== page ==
The key is to get your content in front of as many people in your target market as possible, content that matches their stage in the funnel.


13 lead generation best practices

Now, on to the actionable tips you’ve been waiting for. We analyzed top B2B companies’ data to see the best lead generation practices. Here’s what stands out:


1. Have a state-of-the-flow website

The average B2B company has a website that’s about six years old. If your website is starting to feel a little dated, it might be time for an update.

A state-of-the-flow website is critical to lead generation. It should be fast, mobile-friendly and easy to navigate. It should also be designed with your buyer persona in mind. Every element on your website should be there for a reason, helping to move your buyer through their journey.

The first thing you need to do is have a clear, easy-to-navigate website. Make sure your site is optimized for mobile and search engine optimization (SEO). This will ensure that people can easily find what they’re looking for, which helps with lead generation.

For example, a blog optimized for SEO can help buyers find you. The valuable tips and insights they got from the post might encourage them to share the post with their colleagues—which then fuels word-of-mouth marketing. (That’s another great way to get leads, BTW.)

Regardless of how your buyer found your site or which page they land on first, you need to be ready to move them to the next phase. That’s why call-to-actions are so important. Your CTAs should be very prominent on your homepages, and all subsequent pages too.


2. Use data to drive your decisions

Data should be at the heart of everything you do in lead generation. It should be used to track the impact of your strategy—at the deepest level. Like we mentioned before, seeing how many leads come in through one channel and at what price point is good to know. But if those leads don’t convert, you need to know why.

Does the lead really match your ICP?

Is the content misaligned with the stage of the funnel?

Are leads getting too cold before an SDR reaches out?

Having detailed data at your fingertips will help you refine the process, and make bold bets on new approaches to test.


3. Personalize your approach

Personalization is critical in lead generation. It’s one thing you can do to stand out from all the other companies who are trying to reach your target market.

One way to do this is by personalizing your communications. Now, we’re not talking about “form fill” customization. That’s not personalized enough for today’s buyer. But, curating content specific to the challenges they’re facing—that’s what we’re talking about.

Personalization shows that you care about your lead and are willing to take the time to get to know them. This can go a long way in getting their attention, building trust and moving them through the buyer’s journey.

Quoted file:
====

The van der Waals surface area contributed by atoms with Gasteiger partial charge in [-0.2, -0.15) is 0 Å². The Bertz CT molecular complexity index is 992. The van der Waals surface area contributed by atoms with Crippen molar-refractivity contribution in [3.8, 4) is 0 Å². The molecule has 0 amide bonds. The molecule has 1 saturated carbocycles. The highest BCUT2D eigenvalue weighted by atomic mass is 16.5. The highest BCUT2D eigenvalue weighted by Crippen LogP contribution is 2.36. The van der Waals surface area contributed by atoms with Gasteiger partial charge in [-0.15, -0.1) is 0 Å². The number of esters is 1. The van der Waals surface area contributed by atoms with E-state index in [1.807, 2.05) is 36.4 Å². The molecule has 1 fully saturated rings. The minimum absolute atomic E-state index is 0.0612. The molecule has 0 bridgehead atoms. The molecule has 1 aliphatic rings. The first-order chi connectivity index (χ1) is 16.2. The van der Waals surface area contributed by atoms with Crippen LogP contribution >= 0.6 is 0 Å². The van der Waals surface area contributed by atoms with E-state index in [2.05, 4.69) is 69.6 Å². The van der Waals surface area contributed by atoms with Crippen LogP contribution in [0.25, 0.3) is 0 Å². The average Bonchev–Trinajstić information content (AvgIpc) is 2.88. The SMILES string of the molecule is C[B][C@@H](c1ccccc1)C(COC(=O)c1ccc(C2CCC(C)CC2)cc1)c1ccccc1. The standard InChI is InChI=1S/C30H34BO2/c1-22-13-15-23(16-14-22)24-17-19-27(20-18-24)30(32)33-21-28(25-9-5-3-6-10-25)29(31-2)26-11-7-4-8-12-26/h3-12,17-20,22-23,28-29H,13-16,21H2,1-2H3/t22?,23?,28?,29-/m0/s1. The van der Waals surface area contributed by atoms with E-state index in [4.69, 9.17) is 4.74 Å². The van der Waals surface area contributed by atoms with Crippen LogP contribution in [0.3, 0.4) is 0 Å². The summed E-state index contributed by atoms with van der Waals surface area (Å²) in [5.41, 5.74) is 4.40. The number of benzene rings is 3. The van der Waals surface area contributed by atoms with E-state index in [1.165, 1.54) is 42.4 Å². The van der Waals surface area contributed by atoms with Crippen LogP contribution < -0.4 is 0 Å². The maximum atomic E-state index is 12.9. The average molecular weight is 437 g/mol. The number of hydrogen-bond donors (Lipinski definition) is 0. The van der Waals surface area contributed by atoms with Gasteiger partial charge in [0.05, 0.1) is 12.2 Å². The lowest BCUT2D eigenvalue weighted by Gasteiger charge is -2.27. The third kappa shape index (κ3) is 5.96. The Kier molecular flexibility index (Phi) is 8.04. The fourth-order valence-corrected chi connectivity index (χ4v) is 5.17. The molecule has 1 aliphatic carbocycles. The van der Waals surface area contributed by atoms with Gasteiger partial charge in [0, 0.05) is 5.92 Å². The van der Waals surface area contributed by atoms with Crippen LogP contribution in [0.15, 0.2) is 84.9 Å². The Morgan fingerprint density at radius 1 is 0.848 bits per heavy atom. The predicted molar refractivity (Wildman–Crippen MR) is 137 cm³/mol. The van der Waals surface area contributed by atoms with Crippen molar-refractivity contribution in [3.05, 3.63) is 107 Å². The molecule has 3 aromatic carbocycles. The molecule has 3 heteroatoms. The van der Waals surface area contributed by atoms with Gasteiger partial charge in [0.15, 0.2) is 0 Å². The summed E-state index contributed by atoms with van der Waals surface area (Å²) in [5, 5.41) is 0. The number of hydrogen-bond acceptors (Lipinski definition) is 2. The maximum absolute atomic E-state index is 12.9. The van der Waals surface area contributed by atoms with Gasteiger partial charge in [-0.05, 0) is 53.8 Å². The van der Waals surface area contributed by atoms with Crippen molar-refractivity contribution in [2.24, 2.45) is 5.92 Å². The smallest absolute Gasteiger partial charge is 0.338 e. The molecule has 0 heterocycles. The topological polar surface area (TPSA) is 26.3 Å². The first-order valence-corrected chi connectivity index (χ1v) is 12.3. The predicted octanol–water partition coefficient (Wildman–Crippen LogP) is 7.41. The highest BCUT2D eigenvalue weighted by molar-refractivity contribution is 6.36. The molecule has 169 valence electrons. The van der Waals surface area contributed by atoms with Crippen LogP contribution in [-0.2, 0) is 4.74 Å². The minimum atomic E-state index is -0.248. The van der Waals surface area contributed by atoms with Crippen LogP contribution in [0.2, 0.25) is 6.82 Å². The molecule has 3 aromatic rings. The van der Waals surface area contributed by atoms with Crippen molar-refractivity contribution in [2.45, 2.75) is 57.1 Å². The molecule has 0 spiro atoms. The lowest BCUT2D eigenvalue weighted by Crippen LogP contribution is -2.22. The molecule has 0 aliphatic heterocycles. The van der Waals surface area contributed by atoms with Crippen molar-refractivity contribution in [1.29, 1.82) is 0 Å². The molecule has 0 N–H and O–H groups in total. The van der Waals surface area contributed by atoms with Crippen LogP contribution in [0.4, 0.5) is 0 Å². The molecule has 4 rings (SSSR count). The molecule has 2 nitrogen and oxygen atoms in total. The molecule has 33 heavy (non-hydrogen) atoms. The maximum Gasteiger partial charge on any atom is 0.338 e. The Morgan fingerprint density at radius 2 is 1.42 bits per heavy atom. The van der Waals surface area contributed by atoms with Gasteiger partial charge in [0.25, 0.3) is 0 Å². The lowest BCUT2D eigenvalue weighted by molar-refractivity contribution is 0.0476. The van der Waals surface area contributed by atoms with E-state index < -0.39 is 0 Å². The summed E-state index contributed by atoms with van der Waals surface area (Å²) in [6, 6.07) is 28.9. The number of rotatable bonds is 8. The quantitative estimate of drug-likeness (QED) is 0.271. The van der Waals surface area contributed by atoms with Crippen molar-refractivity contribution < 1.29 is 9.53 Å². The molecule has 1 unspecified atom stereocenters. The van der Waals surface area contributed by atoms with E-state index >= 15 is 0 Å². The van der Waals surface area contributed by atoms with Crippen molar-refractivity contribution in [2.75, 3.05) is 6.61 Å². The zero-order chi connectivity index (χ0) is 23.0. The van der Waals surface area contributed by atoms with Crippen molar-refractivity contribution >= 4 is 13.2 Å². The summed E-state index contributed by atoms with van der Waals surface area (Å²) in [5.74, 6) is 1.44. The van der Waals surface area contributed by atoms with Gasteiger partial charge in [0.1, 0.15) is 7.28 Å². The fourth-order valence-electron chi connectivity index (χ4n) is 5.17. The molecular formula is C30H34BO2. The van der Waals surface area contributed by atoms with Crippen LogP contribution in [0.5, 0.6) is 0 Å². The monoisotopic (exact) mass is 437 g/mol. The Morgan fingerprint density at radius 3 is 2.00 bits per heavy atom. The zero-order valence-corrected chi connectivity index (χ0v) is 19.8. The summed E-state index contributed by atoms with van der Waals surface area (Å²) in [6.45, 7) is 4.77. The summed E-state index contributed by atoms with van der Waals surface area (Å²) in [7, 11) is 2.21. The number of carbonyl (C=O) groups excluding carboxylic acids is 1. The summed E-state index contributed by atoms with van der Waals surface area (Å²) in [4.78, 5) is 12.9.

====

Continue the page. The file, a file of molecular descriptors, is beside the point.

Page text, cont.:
4. Be human

In a world of automation, it’s important to remember that your leads are people too. (Louder for the people in the back.)

You need to show that you and your team are approachable, friendly and relatable. Be a real person who cares about your customers and prospects—don’t just be another salesperson or marketer trying to make a buck off of them.

Make sure your communications are human and personable. This means avoiding generic messages and taking the time to understand each lead’s needs.

Don’t promise anything unless it’s possible for you (or has been approved by management). If certain things require approval from higher up, let them know in advance, so they don’t waste time waiting on something that isn’t going anywhere!

Your goal should be to build a relationship with your leads. The more you connect with them, the more likely they will do business with you.


5. Keep it short and sweet

Clarity and brevity matter—especially in lead gen. You want to ensure that your message is clear, so use a conversational tone when speaking with (or writing a message to) your potential customer.

If your message is long, your lead is likely going to skip over it. No one wants to read a long, drawn-out message from a company they’re unfamiliar with. However, this doesn’t mean you have to sacrifice quality for brevity. You can still pack a lot of helpful information into a short message. Just make sure it’s easy to digest and doesn’t require much effort to read. (Tip: Use bullets. They’re very skimmable.)


6. Use numbers

People are more likely to pay attention to something if it’s quantifiable. Whenever possible, use numbers in your lead generation efforts.

For example, instead of saying, “We’re the best at what we do,” say, “We have a 98% success rate.” This lead generation best practice will help your leads understand your offering and why they should care.